In our book noted above, we examine the popularity of Psy’s music video “Gangnam Style” in the American diaspora and whether that breakout success has something to do with his musical talent or the ways in which Psy fits into the negative stereotypes of Asian males deeply inscribed in the American society. The question of whether we are “laughing with” Psy or “laughing at” Psy prompts us to rethink about the relationship between the margins and the center not as opposites but as an interactive dynamic of the two socio-political locations. Western music, for example, is privileged in that it does not need to crossover to the margins because Western pop stars are already idolized the world over (Lam 2011). This is not the case the other way around, except with regard to Psy. He became popular without attempting to crossover to the center. The advent of the internet disseminated his music video, originally intended for consumption by South Koreans, and made it available across the globe without translation or reinvention.

Moreover, our laughter has ethical and theological dimensions, grounded in the principle of human dignity that we are made in the image and likeness of God. Laughing at others can cause anguish and hurt worse than physical pain. If we truly respect the dignity of the human person then laughing at someone for the way God created them is in effect to ridicule the very self of God. Authentic laughing with others, on the other hand, can affirm the dignity of that person. Such laughter can make life tolerable when we find ourselves in situations that are unbearable. It can help us cope with circumstances that would otherwise consume us. The question is not whether we are laughing with Psy or at Psy, but whether our laughter respects the dignity of the human person or rejects the dignity of the same.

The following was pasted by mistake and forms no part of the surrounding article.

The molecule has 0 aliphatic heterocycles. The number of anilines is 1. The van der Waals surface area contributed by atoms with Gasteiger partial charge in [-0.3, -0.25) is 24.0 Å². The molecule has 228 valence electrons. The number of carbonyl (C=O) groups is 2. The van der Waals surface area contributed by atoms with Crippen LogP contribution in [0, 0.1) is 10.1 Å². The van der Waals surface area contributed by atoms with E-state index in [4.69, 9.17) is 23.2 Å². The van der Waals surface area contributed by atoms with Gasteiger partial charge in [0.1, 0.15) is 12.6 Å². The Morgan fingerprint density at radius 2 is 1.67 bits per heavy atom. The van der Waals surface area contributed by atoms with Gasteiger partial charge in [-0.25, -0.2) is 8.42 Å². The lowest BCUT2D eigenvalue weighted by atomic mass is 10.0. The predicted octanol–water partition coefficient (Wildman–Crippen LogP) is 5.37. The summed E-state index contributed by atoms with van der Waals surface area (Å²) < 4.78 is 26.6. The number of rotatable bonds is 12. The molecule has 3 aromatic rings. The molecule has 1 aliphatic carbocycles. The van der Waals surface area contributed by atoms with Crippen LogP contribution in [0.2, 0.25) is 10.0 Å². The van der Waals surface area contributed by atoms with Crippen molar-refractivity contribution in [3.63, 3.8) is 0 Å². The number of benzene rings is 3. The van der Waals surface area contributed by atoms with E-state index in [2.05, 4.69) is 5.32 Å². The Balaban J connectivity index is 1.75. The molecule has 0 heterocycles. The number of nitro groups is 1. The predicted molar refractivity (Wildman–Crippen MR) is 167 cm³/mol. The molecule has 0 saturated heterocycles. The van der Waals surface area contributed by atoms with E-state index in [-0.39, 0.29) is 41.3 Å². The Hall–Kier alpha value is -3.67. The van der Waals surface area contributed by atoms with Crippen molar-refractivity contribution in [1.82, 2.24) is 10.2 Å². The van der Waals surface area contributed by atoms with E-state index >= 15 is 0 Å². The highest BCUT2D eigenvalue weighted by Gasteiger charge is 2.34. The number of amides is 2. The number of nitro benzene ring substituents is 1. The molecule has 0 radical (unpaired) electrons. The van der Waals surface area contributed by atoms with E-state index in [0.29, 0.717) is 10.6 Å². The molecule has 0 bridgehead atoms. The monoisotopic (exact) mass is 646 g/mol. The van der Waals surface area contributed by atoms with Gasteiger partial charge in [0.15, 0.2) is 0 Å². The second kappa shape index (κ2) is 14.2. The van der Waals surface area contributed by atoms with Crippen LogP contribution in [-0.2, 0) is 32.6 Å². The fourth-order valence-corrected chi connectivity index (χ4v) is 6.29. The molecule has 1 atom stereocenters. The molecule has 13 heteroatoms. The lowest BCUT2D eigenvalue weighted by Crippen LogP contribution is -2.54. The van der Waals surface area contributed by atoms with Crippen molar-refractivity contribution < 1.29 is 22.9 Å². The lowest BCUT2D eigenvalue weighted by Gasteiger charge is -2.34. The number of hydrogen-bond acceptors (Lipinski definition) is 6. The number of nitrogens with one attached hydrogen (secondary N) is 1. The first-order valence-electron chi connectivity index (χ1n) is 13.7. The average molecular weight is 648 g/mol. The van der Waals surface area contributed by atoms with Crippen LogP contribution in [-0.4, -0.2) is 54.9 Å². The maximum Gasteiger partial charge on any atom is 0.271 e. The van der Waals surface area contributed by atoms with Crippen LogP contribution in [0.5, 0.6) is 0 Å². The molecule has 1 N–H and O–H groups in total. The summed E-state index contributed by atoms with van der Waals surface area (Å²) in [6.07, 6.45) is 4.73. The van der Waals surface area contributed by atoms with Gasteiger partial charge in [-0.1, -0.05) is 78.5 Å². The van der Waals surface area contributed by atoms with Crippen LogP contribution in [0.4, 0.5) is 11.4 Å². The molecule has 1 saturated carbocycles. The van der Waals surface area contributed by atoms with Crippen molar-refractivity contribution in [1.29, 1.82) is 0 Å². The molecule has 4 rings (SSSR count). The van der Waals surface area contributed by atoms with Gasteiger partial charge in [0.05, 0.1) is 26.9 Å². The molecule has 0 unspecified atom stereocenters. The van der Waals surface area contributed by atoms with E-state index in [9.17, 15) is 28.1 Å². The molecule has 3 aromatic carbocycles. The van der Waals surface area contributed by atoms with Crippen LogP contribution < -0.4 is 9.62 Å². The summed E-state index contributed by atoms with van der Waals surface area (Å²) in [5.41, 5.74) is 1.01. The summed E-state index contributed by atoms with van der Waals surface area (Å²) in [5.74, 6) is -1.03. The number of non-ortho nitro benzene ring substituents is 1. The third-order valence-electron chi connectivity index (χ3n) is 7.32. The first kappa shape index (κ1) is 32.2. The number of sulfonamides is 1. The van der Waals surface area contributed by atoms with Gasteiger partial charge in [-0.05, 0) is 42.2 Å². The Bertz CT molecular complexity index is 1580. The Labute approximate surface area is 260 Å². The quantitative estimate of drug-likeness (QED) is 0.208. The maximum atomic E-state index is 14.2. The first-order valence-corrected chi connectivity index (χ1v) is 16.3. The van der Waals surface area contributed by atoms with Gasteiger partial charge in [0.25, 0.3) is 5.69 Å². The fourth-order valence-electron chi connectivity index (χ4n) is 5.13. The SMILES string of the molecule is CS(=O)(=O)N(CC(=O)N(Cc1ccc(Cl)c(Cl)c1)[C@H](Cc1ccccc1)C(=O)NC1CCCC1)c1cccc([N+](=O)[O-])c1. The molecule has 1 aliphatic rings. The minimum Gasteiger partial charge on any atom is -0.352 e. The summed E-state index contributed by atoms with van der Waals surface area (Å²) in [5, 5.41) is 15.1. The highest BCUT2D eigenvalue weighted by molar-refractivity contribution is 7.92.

The second example involves the process of inculturation; in this case, the controversy that arose when Christianity encountered practices related to ancestors and ancestor veneration in China. The infamous Chinese Rites controversy of the 17th to18th century saw rivalry among Roman Catholic religious orders with the Jesuits accommodating the practice of veneration of ancestors while the Dominicans and Franciscans were initially condemning the practice. The complex interpretations of the Chinese rites involved not only Emperor Kangxi (1662-1722) of China but also eight popes of the Roman Catholic Church and leading universities of Europe that led to the ban of the practice of the rites by Pope Clement XI in 1704, reaffirmation of the prohibition by Pope Benedict XIV in 1742, and the readmission of the Chinese and other native rites into the Catholic liturgy by the Second Vatican Council (1962-1965).